April 23, 2015
This year, the U.S. Army Reserves celebrates its 107th anniversary and more than a century of service in the U.S. military. Though not officially established by the U.S. Congress until 1908, the Army Reserve has played a role in the nation’s history since the French and Indian War (1756-1763).
The U.S. Army Reserve’s mission is to “provide trained, equipped and ready soldiers, leaders and units to meet requirements at home and abroad.”
Here are some military heritage fun facts about the U.S. Army Reserve:
- The U.S. Army Reserve’s presence is widespread. Currently, there are more than 150,000 Reservists serving in all 50 states, plus four U.S. territories and more than 30 countries.
- The U.S. Army Reserve is the most diverse component of the U.S. military, with more women and minorities enlisted and holding leadership positions than any other branch. Minorities make up more than 40 percent of the Reserve.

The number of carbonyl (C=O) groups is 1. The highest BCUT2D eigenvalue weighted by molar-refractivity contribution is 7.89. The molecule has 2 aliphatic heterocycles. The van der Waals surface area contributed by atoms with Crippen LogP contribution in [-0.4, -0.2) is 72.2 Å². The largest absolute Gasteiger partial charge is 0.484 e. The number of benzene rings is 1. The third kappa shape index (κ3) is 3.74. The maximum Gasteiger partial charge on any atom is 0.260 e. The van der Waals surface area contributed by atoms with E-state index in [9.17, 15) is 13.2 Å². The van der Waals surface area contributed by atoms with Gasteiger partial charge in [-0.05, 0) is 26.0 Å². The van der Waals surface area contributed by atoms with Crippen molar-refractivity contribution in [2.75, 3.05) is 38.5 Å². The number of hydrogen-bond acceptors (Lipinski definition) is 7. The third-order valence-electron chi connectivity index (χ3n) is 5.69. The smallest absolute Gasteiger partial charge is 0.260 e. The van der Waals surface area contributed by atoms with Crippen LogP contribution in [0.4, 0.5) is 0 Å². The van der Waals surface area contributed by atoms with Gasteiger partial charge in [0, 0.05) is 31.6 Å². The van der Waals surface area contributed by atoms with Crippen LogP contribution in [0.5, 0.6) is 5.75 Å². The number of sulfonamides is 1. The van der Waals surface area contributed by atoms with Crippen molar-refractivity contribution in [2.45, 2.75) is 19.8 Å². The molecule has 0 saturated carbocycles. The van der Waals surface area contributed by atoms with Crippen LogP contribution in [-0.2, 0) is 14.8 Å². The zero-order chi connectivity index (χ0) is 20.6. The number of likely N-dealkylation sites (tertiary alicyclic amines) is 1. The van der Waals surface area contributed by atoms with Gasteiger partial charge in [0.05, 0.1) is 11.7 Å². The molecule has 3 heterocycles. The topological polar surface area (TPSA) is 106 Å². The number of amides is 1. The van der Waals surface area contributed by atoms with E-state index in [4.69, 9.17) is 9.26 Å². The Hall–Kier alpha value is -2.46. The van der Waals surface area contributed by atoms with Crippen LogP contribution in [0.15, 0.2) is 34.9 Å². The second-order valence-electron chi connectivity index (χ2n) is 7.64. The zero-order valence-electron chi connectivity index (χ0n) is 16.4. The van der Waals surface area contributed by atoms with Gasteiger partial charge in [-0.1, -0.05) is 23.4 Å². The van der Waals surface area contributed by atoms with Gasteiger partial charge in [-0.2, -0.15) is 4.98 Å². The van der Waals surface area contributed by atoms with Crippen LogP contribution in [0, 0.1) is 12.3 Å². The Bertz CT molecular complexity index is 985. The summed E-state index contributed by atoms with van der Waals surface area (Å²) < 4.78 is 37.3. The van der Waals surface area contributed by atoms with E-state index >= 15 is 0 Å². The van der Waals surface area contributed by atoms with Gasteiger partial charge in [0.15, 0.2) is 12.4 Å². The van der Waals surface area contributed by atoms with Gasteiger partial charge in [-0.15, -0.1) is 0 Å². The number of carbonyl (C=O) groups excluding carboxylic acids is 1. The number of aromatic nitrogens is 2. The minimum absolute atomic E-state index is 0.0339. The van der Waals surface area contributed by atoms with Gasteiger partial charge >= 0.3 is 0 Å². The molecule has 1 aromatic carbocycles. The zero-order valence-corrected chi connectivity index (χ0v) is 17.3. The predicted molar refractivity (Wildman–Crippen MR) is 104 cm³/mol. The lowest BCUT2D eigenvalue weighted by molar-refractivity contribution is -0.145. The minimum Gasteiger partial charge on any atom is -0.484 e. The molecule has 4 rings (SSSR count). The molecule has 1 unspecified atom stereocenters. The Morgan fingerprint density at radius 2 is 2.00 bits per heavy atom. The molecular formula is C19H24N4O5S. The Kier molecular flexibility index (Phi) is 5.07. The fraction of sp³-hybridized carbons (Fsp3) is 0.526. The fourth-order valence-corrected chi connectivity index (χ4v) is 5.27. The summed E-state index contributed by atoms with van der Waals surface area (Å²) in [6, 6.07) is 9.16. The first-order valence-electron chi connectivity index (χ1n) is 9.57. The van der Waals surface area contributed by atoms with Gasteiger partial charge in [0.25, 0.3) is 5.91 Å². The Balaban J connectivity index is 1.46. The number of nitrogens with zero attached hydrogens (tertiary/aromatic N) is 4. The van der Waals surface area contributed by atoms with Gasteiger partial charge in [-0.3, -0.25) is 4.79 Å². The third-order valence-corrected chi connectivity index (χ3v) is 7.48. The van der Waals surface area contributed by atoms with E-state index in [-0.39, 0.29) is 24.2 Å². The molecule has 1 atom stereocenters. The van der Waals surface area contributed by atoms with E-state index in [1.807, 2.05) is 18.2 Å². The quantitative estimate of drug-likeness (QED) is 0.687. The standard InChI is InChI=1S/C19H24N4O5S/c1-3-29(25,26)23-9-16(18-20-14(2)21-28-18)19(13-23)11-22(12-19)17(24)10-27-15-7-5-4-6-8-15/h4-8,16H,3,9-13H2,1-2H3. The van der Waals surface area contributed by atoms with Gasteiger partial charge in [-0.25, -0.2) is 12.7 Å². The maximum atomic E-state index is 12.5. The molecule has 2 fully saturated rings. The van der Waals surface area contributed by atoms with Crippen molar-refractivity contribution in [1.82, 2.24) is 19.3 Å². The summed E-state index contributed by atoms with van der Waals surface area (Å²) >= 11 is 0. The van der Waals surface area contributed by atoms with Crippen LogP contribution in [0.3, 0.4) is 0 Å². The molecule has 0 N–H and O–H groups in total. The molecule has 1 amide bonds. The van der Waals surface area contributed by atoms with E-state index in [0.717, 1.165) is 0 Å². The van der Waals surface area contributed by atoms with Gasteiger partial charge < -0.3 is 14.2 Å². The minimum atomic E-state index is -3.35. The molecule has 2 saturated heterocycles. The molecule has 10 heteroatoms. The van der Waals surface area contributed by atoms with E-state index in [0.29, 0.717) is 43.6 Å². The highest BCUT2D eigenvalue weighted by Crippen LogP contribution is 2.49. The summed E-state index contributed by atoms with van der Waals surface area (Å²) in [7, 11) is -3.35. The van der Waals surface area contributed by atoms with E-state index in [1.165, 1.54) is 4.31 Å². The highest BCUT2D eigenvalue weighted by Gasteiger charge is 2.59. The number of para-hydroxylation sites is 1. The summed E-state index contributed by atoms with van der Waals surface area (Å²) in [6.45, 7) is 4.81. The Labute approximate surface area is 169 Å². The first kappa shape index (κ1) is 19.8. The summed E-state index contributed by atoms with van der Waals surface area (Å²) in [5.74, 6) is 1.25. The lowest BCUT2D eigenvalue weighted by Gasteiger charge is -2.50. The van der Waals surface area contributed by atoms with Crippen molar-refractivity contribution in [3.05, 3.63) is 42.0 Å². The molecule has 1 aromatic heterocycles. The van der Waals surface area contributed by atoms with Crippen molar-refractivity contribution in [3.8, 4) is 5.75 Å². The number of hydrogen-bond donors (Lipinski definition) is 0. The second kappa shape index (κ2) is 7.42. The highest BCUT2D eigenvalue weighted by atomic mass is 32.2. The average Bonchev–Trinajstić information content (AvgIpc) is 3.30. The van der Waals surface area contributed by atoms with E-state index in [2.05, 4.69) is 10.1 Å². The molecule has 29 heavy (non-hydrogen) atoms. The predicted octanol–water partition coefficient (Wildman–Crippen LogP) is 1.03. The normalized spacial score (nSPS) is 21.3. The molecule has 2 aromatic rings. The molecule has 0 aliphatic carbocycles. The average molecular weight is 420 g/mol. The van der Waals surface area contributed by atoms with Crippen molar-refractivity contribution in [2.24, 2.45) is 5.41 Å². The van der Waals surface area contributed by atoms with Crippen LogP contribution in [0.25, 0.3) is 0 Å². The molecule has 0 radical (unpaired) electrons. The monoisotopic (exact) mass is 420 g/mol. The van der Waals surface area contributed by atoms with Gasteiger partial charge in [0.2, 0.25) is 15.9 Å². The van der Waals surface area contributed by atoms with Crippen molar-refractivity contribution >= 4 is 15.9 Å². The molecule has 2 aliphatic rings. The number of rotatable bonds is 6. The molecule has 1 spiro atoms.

- The Reserve makes up only 20 percent of the Army’s organized units, but provides almost half of the Army’s combat support.
- The Army Reserve allows individuals to serve their community and country while pursing a civilian career or attend college. Reservists are eligible to receive tuition assistance, medical aide and training in their respective industries.
- Reservists serve the nation in several industries, including Homeland Security, information technology, biohazard protection, Army logistics, civil affairs, medical services and military support operations.
- Originally, the reserve only included medical officers. Four years later, a provision in the Army Appropriations Act, created the “Regular Army Reserve.” These two components merged in 1917.
- Army Reserve soldiers have played a major role in every war fought by the U.S. This trend began when more than 170,000 Army Reserve Officers and Soldiers served in World War I.